Does anyone (other than those not riding this gravy train) not see the twisted logic ?”

    I do!

  9. Tough Love Says:

    Ted Steele, If you are a retiree under age 65 (pre-Medicare) with family coverage for 2 adults, the full cost of the likely benefits provided under your Cigna policy (i.e., the true average claim costs for that coverage) is likely $30K-$40K annually, noting that older people have MUCH higher claim costs on average than younger people (especially employed younger people)

    If you are being charged $1150/mo. ($13.8K annually), your former employer is providing a subsidy of roughly 60%. As a comparison, Private Sector workers very RARELY get ANY retiree healthcare subsidy any longer.

    So while you may not be happy paying that $1,150/mo., and envious of other Public Sector workers paying less (or nothing) for similar coverage, I guarantee that a lot of Private Sector pre-age 65 (Medicare-eligible) retirees would be thrilled to switch places with you..

  10. SeeSaw Says:

    Everytime somebody tries to make a point, TL, you accuse them of being envious of someone else at the same time. You accuse me of throwing out the facts concerning my spouse’s tiny private sector pension as complaining. I do think that facts are what should be stated–using opinions to spin the facts is a different matter. I pay $1195/mo to my former employer to cover the ABC premiums for coverage that is secondary to Medicare. What’s more, those premiums are higher than what ABC charges my employer for the active worker. It is true that older people have more claims–also true is the fact that the insurer pays only a tiny percentage of that cost, compared to what it pays for an active employee, that might have the same malady. You need to find another opinon to spin, when it comes to that healthcare gravy train.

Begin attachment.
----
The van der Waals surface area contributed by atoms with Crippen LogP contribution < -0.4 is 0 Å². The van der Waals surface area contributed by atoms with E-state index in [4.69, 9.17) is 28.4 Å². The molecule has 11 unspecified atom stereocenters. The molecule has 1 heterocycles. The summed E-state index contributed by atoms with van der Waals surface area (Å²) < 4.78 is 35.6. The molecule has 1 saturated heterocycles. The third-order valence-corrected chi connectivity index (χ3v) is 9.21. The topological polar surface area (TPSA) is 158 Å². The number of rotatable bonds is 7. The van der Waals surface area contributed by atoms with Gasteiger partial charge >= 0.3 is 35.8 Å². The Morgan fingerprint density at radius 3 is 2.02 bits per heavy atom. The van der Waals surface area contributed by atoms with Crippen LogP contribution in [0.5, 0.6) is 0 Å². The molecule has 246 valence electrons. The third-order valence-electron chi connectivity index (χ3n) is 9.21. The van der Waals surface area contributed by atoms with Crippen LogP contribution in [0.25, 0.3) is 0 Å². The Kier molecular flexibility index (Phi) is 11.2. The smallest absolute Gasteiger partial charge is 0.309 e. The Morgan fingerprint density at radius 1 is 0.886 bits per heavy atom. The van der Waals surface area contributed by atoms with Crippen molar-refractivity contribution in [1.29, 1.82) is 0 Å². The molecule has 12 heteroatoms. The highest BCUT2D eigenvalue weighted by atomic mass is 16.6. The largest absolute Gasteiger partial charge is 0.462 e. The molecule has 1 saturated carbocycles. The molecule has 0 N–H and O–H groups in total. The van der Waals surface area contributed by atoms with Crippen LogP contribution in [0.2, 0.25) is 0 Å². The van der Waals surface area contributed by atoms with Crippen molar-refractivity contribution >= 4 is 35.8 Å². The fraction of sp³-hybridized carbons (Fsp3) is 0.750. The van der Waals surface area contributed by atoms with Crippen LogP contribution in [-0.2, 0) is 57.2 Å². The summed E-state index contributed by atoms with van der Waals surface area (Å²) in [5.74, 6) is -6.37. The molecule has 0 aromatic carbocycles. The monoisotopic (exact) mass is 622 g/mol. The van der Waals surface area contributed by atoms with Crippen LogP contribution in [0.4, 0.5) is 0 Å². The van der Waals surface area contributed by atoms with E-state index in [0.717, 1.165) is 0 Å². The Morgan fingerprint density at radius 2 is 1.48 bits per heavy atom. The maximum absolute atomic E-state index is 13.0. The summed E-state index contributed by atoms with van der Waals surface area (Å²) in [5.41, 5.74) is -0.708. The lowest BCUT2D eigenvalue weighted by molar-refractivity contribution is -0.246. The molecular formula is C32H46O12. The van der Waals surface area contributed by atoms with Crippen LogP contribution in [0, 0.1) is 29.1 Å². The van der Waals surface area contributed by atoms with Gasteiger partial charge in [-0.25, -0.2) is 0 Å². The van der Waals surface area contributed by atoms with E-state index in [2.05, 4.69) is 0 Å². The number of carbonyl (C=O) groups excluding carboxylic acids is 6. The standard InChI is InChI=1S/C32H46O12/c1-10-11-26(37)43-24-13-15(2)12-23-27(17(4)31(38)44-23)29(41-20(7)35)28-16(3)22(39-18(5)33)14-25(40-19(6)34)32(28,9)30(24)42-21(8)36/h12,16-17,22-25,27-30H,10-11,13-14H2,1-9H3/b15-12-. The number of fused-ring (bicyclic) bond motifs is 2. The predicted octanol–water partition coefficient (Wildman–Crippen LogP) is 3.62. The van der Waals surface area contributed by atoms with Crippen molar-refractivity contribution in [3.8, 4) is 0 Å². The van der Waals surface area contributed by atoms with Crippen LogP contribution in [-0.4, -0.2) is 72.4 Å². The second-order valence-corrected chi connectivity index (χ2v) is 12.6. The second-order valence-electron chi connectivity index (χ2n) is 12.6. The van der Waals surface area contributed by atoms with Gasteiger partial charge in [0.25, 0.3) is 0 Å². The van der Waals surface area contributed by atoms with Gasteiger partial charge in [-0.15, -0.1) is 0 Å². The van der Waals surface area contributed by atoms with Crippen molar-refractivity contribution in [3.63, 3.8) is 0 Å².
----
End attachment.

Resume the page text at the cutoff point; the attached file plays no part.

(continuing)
The idea that I and other public workers are responsible for the fact that we have DB pensions, and our counterparts in the private sector don’t, is ridiculous! Why don’t you take your facts and your talking points over to that sector where they belong.

    When it comes to learning the truth, the pensioners will get that truth from their respective pension providers–not TL.

  11. Tough Love Says:

    SeeSaw, The $1195/mo you pay to your former employer to cover the ABC premiums for coverage that is secondary to Medicare, is indeed not a low premium .